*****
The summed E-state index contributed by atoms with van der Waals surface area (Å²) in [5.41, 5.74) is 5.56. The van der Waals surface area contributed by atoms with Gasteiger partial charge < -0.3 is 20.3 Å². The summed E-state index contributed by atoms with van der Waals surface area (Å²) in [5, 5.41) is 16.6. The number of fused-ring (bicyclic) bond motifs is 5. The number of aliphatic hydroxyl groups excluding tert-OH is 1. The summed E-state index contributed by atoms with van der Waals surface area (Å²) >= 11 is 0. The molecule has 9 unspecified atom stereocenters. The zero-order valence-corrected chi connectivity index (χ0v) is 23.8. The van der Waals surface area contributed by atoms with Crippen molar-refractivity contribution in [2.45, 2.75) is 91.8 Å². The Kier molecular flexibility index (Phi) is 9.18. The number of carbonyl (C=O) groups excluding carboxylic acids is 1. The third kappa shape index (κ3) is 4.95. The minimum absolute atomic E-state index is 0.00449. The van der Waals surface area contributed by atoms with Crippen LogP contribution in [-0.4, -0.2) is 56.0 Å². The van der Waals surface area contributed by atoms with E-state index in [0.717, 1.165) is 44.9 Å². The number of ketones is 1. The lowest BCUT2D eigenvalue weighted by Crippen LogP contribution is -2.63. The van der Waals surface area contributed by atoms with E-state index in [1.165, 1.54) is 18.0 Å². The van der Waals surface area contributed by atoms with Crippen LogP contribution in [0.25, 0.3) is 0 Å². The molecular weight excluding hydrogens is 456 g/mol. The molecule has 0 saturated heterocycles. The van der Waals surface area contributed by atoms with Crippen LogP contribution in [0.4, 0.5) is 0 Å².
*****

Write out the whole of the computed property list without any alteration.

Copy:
The summed E-state index contributed by atoms with van der Waals surface area (Å²) in [5.41, 5.74) is 5.56. The van der Waals surface area contributed by atoms with Gasteiger partial charge < -0.3 is 20.3 Å². The summed E-state index contributed by atoms with van der Waals surface area (Å²) in [5, 5.41) is 16.6. The number of fused-ring (bicyclic) bond motifs is 5. The number of aliphatic hydroxyl groups excluding tert-OH is 1. The summed E-state index contributed by atoms with van der Waals surface area (Å²) >= 11 is 0. The molecule has 9 unspecified atom stereocenters. The zero-order valence-corrected chi connectivity index (χ0v) is 23.8. The van der Waals surface area contributed by atoms with Crippen molar-refractivity contribution in [2.45, 2.75) is 91.8 Å². The Kier molecular flexibility index (Phi) is 9.18. The number of carbonyl (C=O) groups excluding carboxylic acids is 1. The third kappa shape index (κ3) is 4.95. The minimum absolute atomic E-state index is 0.00449. The van der Waals surface area contributed by atoms with Crippen LogP contribution in [-0.4, -0.2) is 56.0 Å². The van der Waals surface area contributed by atoms with E-state index in [0.717, 1.165) is 44.9 Å². The number of ketones is 1. The lowest BCUT2D eigenvalue weighted by Crippen LogP contribution is -2.63. The van der Waals surface area contributed by atoms with E-state index in [1.165, 1.54) is 18.0 Å². The van der Waals surface area contributed by atoms with Crippen LogP contribution in [0.25, 0.3) is 0 Å². The molecular weight excluding hydrogens is 456 g/mol. The molecule has 0 saturated heterocycles. The van der Waals surface area contributed by atoms with Crippen LogP contribution in [0.4, 0.5) is 0 Å².